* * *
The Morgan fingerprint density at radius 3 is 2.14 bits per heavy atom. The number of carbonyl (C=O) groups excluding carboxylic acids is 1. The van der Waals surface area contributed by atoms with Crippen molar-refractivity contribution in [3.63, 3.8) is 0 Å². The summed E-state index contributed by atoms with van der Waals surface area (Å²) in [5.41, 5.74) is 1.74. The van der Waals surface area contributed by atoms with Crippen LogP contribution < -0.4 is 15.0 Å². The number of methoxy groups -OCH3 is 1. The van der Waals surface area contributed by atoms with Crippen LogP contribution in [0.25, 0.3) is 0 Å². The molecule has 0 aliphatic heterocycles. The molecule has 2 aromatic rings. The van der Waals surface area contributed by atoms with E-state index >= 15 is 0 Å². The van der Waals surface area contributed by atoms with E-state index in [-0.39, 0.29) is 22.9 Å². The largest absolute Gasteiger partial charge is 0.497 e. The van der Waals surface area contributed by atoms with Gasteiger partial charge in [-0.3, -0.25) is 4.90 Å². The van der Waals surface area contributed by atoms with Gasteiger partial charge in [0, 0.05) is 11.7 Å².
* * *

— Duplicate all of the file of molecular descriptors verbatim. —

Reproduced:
The Morgan fingerprint density at radius 3 is 2.14 bits per heavy atom. The number of carbonyl (C=O) groups excluding carboxylic acids is 1. The van der Waals surface area contributed by atoms with Crippen molar-refractivity contribution in [3.63, 3.8) is 0 Å². The summed E-state index contributed by atoms with van der Waals surface area (Å²) in [5.41, 5.74) is 1.74. The van der Waals surface area contributed by atoms with Crippen LogP contribution < -0.4 is 15.0 Å². The number of methoxy groups -OCH3 is 1. The van der Waals surface area contributed by atoms with Crippen LogP contribution in [0.25, 0.3) is 0 Å². The molecule has 0 aliphatic heterocycles. The molecule has 2 aromatic rings. The van der Waals surface area contributed by atoms with E-state index >= 15 is 0 Å². The van der Waals surface area contributed by atoms with E-state index in [-0.39, 0.29) is 22.9 Å². The largest absolute Gasteiger partial charge is 0.497 e. The van der Waals surface area contributed by atoms with Gasteiger partial charge in [-0.3, -0.25) is 4.90 Å². The van der Waals surface area contributed by atoms with Gasteiger partial charge in [0, 0.05) is 11.7 Å².